A convent near Castellor.
 
The Count di Luna can’t resign himself to the loss of Leonora and is preparing to abduct her with his henchmen (scena and aria “Il balen del suo sorriso”). Preceded by a chorus of nuns (“Ah! se l’error t’ingombra”), Leonora, who is about to take the veil, enters. The Count di Luna steps forward to abduct her, but Manrico intervenes unexpectedly. The general amazement (concertato “E deggio e posso crederlo?”) is broken by the arrival of Ruiz and of Urgel’s followers, who release Manrico and Leonora.
 

Act III

 
(The gypsy woman’s son)
An encampment near Castellor.
 
The Count di Luna’s soldiers, encamped in sight of Castellor, are playing cards and singing (chorus “Or co’ dadi, ma fra poco”). Ferrando announces that they will storm the fortress tomorrow. The Count di Luna is determined to abduct Leonora from his hated enemy Manrico, but a tumult distracts him from his intentions. In a nearby field a gypsy woman has been caught and is now brought before him. She is Azucena, whom Ferrando recognizes as the gypsy who abducted the Count’s child long ago (scena and trio “Giorni poveri vivea”). And his conviction is borne out when he notices the woman’s fear on hearing the name of the Count di Luna, who has her arrested. When Azucena invokes the name of Manrico, the Count’s rage is redoubled. The bystanders call for the woman to be burnt at the stake.
 
A hall of the palace.
 
Manrico informs Leonora that a battle will be fought tomorrow and gives orders to Ruiz to supervise their defence. The two lovers, to the sound of an organ, are about to start their marriage ceremony (scena and cantabile “Ah sì, ben mio”), when Ruiz bursts in and, taking Manrico to the window, points to the pyre on which Azucena is about to be burnt. Manrico, in a fury (cabaletta “Di quella pira”), leaves his bride and rushes to his mother’s aid.
 

Act IV

 
(The ordeal)
Near the Aliaferia palace.
 
Leonora is led by Ruiz to the place where Manrico is imprisoned. Glancing at the ring on her right hand and thinking of her beloved (scena and cantabile “D’amor sull’ali rosee”), she hears the song of the Miserere and the voice of Manrico, who is about to die and begs her not to forget him. Leonora declares that her destiny will forever be linked to his (cabaletla “Tu vedrai che amore in terra”). When she sees the Count coming out of a door and giving orders for the execution, she goes up to him and promises him her body in exchange for Manrico’s life (scena and duet “Qual voce!. .. come!... tu donna?”). Leonora secretly drinks the poison from her ring.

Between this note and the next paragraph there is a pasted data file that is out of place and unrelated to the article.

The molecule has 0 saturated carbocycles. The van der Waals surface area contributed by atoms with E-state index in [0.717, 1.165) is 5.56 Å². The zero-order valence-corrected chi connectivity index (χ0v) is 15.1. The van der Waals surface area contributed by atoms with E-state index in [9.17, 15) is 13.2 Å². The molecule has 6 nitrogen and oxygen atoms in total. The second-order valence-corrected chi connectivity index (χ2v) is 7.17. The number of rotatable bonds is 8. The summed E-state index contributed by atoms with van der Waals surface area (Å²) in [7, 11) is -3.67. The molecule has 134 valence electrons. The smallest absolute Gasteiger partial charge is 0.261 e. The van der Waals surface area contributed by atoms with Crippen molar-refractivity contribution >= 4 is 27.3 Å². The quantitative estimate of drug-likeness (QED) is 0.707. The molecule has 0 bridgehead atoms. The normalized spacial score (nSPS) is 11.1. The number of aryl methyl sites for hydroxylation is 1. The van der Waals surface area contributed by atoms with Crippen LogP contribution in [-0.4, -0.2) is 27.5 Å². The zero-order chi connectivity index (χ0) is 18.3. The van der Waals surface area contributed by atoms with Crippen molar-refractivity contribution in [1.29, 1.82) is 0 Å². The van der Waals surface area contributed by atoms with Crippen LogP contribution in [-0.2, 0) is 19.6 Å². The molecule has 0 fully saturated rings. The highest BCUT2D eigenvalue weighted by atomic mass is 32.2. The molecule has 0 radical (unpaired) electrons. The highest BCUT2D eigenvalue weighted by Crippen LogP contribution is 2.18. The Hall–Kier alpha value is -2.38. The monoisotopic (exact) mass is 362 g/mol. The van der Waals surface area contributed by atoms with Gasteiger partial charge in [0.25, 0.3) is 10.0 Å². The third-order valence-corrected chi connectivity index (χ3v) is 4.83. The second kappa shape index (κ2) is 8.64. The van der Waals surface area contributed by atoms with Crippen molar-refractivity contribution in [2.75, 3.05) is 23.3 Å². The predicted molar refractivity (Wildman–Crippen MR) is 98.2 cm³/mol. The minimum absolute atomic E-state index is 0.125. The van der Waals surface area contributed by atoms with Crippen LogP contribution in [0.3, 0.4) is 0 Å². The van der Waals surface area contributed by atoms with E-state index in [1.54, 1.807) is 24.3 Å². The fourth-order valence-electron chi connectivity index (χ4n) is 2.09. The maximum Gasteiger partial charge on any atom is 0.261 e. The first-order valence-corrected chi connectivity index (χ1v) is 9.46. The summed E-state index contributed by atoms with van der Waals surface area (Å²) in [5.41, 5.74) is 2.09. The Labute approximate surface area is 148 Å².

A prison.
 
Manrico is seated beside his mother, who is lying on a mattress (finale ultimo “Madre... non dormi?”). In her delirium, the gypsy pictures again in her mind the burning of her mother. But her son calms her, and lulls her to sleep with memories of their home in the peaceful mountains (“Ai nostri monti... ritorneremo!”). Leonora appears and urges Manrico to escape, though she cannot herself follow him. When he hears the price she has paid for his freedom, he curses Leonora (concertato “Parlar non vuoi!... Balen tremendo!”), but repents on learning that she has poisoned herself in order never to belong to anyone else. She dies in his arms. The Count gives orders for Manrico to be executed. Only then does he learn from Azucena, with horror, that he has murdered his own brother. The gypsy woman has at last avenged her mother.